Learning Algebraic Notation
The guides I've found on the Internet for learning English Algebraic Chess Notation tend to be a bit lengthy, with loads of extraneous material that doesn't make any difference. So I narrowed it down into a handy little guide for anybody out there who still needs to learn.
Chess games can be written down in a simple, easy to read notation, so that you can send games to other people or study your own games later.
Why Use Algebraic?
It's Quick to Learn
Most people can learn algebraic in a few minutes: it's just a question of learning the grid.
People who learned Descriptive Notation first may prefer it, but annotators tell us there are many fewer errors on score sheets, even by grandmasters, when algebraic is used.
How do you Read Chess Notation?
Algebraic Notation: One Square, One Name
In algebraic notation, each square has one and only one name (whether you are looking from White's side of the board or Black's).
Square names are given in lower-case letters;
Piece abbreviations are given in uppercase letters.
(K=King; Q=Queen; R=Rook; B=Bishop; N=Knight)
Getting Started: Set up the Chessboard
Set up the board in the starting position, so that you are on the White side.
The columns (files) are lettered from left to right,
a, b, c, d, e, f, g, h
The rows (ranks) are numbered from 1 to 8, from the closest to White to the farthest away.
So the White King starts the game on e1.
The Black King starts the game on e8.
The White Queen starts the game on d1.
The Black Queen starts the game on d8.
Although you can use the letter P for pawn, most people don't put in a "piece" name for a pawn move.
Writing Moves in English Algebraic
(Piece Abbreviation - Ending Square)
To write moves, give the piece first, then the square it ends up on.
Here's a typical Ruy Lopez Opening in English Algebraic:
1. e4 e5
2. Nf3 Nc6
3. Bb5 a6
[Note move 3, where the capital B means Bishop and the lower case b means the b file.]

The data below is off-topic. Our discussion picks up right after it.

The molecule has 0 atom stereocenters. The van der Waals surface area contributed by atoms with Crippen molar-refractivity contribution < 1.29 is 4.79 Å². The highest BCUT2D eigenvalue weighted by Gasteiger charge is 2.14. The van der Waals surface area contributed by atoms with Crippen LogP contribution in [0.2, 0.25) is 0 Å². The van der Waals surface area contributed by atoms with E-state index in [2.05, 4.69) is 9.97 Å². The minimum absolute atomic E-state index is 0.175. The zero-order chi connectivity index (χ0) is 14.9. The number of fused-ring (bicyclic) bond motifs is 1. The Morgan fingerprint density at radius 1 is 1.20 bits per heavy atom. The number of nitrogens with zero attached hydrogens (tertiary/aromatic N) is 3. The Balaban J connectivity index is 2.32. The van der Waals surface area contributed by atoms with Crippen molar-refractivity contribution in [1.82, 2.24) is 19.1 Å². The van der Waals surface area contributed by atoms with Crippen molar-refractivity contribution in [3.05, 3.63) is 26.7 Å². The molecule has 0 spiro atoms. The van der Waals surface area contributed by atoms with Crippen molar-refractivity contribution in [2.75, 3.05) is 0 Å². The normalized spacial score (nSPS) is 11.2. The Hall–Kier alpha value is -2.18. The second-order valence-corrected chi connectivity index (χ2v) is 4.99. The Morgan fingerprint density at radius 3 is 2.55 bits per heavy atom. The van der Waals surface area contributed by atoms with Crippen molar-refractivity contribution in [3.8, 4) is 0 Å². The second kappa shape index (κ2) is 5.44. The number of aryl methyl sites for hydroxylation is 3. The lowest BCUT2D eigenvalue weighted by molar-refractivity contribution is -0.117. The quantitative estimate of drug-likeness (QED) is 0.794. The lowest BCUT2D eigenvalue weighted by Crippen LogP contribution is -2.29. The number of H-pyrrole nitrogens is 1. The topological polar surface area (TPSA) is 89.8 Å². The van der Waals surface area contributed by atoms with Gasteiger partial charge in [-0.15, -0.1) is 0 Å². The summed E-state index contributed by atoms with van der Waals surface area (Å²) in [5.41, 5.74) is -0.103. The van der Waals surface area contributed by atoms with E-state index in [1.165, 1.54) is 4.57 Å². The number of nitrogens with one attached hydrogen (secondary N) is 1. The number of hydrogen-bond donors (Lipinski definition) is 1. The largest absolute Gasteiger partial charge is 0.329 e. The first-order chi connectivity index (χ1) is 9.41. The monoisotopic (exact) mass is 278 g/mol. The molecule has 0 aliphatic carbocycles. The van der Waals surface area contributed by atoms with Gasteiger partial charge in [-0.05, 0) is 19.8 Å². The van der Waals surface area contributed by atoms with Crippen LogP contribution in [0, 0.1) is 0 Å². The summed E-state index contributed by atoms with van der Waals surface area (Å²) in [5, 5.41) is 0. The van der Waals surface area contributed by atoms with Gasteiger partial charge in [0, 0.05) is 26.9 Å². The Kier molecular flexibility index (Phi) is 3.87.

Clearing Up Confusion: Which Rook Moved?
If there's any confusion about which piece is moving, just add the starting square information.
For example, if I had rooks on the two corner squares of the first row, and I wanted to show which one moved to the King's starting square:
You just give as much information as is needed to clear up any confusion.
Some people would just write 25. Rhe1, for example, because that's all you need. It's usually safest, though, to use the format:
Piece abbreviation (starting square if necessary) - ending square
Take that! (Writing Capture Moves)
While many people write captures using the names of both pieces, you can do this with the ending square as well. In our Ruy Lopez example, we could have written:
1. e4 e5
2. Nf3 Nc6
3. Bb5 a6
Again, just put in as much information as you need to make the move clear to the reader.
When a Pawn Promotes to a Piece
There's one more time when you need to use additional notation to clear up confusion about what actually happened during the game. When a pawn reaches the 8th rank, it turns into a piece (Queen, Rook, Bishop, or Knight)--but you get to decide which piece. So you need to record the piece chosen.
Before the 1970s, when chess database programs were not available, there were several ways of indicating which piece a pawn had been promoted to when it reached the 8th rank. All involved writing the move first and then putting the symbol of the new piece at the end.
So if you moved a pawn to b8 and made it a Queen, any of the following might have been used to record the move:
There are a few more symbols used, but they're the same as the descriptive notation:
check + (as in Bxc6+)
castles Kingside O-O
castles Queenside O-O-O
capture en passant e.p.
A win for white is normally written 1-0
A win for black is normally written 0-1
A draw may be written as = or as 1/2-1/2 or DRAW